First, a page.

Freund, Philip 1909-2007 (Philip Herbert Freund)

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Freund, Philip 1909-2007 (Philip Herbert Freund)


See index for CA sketch: Born February 5, 1909, in Vancouver, British Columbia, Canada; died December 20, 2007. Educator, novelist, short-story writer, playwright, film writer, and author. Freund was described as a writer whose scope was boundless, and whose writings were often profoundly thorough. When he decided to publish a book of creation myths, for example, he did not rest until he had uncovered 500 or more flood myths alone. When he began to study the origins and history of classical drama, he went as far back as ancient Egypt and explored the far reaches of the globe for a history that ultimately filled four volumes and some 10,000 pages. The work completed his long career: the final volume was published very shortly before his death. Drama was one of the subjects that Freund taught as a professor of communication arts at Fordham University from 1957 to 1976, and later as a lecturer on "entertainment and the arts." He taught, often concurrently with each other and with his work at Fordham, at City College, Hunter College, and other affiliates of the City University of New York, between 1945 and 1979. In spite of a seeming tendency toward weight and mass, Freund managed to produce dozens of books in almost every genre: at least ten novels (some of which were segments of lengthy trilogies), eight short-story collections, a dozen or more plays, at least one volume of poetry, a few children's books and works of nonfiction, and as many as 500 training films created for the U.S. Army during World War II. Freund's fiction writings include The Zoltans (trilogy; 1938, 1946, 1947), The Volcano God (trilogy; 1956-58), and Searching (1972). His best-known nonfiction includes Myths of Creation (1964) and the massive, four-volume history of drama, Stage by Stage (2004-07).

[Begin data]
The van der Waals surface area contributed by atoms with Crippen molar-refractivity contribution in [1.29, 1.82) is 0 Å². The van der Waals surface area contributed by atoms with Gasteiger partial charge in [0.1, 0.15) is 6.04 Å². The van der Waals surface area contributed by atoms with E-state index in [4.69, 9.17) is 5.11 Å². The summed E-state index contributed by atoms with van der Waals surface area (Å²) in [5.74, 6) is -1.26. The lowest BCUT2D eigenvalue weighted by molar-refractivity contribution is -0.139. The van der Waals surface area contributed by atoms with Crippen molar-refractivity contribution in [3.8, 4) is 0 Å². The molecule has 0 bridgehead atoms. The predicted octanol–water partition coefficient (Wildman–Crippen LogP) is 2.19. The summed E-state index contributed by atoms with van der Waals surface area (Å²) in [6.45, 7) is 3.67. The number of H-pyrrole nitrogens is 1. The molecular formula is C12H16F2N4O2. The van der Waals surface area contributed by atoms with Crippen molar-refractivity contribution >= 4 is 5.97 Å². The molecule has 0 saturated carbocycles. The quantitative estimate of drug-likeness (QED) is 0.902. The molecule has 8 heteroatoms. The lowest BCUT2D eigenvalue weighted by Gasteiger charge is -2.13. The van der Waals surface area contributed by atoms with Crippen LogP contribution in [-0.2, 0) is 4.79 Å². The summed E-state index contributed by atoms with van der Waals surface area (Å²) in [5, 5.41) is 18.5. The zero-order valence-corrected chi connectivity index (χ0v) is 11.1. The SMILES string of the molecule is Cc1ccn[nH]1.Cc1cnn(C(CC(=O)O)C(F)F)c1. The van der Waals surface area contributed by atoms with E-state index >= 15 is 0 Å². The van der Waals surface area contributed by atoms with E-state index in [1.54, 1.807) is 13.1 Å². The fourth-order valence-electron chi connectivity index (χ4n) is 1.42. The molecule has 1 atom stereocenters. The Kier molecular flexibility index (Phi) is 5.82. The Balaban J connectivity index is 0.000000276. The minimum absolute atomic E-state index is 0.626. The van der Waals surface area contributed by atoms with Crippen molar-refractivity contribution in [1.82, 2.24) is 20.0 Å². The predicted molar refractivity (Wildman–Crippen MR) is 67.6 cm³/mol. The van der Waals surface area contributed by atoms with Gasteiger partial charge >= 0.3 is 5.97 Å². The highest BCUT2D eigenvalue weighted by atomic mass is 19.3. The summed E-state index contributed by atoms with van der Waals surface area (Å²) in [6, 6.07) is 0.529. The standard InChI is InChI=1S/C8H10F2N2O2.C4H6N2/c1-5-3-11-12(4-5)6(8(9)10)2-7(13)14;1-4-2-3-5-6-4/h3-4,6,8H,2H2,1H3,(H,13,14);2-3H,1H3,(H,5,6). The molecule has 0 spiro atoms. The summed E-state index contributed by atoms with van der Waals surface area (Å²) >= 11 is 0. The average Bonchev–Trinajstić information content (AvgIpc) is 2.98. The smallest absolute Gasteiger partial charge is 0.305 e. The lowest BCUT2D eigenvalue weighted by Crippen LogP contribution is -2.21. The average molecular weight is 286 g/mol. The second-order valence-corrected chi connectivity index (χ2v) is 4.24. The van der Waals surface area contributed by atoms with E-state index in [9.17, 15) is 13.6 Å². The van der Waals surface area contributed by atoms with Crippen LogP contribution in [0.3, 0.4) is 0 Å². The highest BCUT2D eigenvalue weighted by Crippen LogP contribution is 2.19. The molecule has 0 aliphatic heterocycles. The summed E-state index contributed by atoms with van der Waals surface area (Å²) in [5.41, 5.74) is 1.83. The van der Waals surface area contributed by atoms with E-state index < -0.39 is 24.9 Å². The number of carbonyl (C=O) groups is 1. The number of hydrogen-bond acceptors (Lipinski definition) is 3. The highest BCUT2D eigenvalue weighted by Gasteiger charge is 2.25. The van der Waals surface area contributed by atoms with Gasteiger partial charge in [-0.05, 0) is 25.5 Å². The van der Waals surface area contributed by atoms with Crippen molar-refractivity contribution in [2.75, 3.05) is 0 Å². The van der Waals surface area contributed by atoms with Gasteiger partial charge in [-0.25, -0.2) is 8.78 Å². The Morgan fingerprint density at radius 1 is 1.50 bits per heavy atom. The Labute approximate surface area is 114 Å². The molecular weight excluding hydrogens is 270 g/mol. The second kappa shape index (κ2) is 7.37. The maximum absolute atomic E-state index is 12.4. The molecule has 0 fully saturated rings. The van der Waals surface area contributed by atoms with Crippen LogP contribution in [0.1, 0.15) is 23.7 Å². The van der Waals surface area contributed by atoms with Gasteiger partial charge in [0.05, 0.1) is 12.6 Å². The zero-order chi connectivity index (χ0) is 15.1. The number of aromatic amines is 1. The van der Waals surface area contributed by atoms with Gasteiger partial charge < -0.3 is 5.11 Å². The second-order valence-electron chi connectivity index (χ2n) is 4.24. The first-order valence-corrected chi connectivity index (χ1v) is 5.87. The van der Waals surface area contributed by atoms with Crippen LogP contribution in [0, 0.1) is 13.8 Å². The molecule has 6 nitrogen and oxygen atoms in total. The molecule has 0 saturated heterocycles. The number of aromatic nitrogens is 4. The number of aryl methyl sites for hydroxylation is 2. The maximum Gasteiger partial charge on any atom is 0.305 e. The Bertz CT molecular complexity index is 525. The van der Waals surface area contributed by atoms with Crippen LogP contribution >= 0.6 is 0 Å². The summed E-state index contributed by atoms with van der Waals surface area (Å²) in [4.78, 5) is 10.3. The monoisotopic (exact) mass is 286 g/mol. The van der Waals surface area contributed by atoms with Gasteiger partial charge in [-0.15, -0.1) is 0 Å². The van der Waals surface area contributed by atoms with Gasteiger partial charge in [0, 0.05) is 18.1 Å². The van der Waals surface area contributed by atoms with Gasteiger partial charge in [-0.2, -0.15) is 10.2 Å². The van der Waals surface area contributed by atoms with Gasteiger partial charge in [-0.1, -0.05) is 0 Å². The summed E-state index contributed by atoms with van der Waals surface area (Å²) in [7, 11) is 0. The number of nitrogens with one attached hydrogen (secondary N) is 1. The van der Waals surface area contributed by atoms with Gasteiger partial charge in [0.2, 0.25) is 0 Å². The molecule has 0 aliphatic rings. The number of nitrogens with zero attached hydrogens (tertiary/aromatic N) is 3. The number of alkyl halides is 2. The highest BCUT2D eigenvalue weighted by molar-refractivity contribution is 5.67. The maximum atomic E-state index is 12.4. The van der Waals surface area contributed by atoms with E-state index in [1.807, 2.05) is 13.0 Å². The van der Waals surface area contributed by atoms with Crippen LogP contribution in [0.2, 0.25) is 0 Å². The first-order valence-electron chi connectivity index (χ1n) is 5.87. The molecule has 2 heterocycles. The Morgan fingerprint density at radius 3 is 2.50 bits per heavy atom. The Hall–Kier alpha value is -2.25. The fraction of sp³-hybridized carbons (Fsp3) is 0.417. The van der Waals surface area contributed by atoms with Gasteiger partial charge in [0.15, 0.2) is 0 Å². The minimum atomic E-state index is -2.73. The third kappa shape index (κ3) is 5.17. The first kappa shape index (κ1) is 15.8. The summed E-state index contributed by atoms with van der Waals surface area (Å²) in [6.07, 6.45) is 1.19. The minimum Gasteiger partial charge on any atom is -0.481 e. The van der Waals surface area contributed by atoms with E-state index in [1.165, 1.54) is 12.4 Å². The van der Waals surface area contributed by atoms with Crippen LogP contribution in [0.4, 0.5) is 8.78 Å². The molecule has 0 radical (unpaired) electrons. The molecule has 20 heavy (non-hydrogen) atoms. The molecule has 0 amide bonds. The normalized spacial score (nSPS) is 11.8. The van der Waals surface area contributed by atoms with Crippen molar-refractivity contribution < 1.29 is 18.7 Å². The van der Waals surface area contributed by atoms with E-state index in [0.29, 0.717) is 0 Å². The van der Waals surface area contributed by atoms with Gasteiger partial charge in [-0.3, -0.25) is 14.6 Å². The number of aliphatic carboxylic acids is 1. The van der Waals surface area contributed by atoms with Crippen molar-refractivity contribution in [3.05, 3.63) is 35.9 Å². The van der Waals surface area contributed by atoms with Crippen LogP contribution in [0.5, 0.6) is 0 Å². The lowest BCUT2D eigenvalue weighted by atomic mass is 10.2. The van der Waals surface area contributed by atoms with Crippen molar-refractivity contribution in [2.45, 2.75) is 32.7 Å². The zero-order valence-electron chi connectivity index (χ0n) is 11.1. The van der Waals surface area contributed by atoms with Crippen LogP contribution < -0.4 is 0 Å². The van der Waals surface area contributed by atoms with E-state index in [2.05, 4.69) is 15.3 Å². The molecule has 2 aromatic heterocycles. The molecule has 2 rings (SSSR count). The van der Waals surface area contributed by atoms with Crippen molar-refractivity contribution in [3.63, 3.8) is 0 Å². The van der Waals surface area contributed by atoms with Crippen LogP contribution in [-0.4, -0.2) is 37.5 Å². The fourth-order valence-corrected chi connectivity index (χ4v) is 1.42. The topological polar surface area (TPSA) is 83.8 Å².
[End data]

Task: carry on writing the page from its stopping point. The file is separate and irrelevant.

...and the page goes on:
Times (London, England), January 23, 2008, p. 60.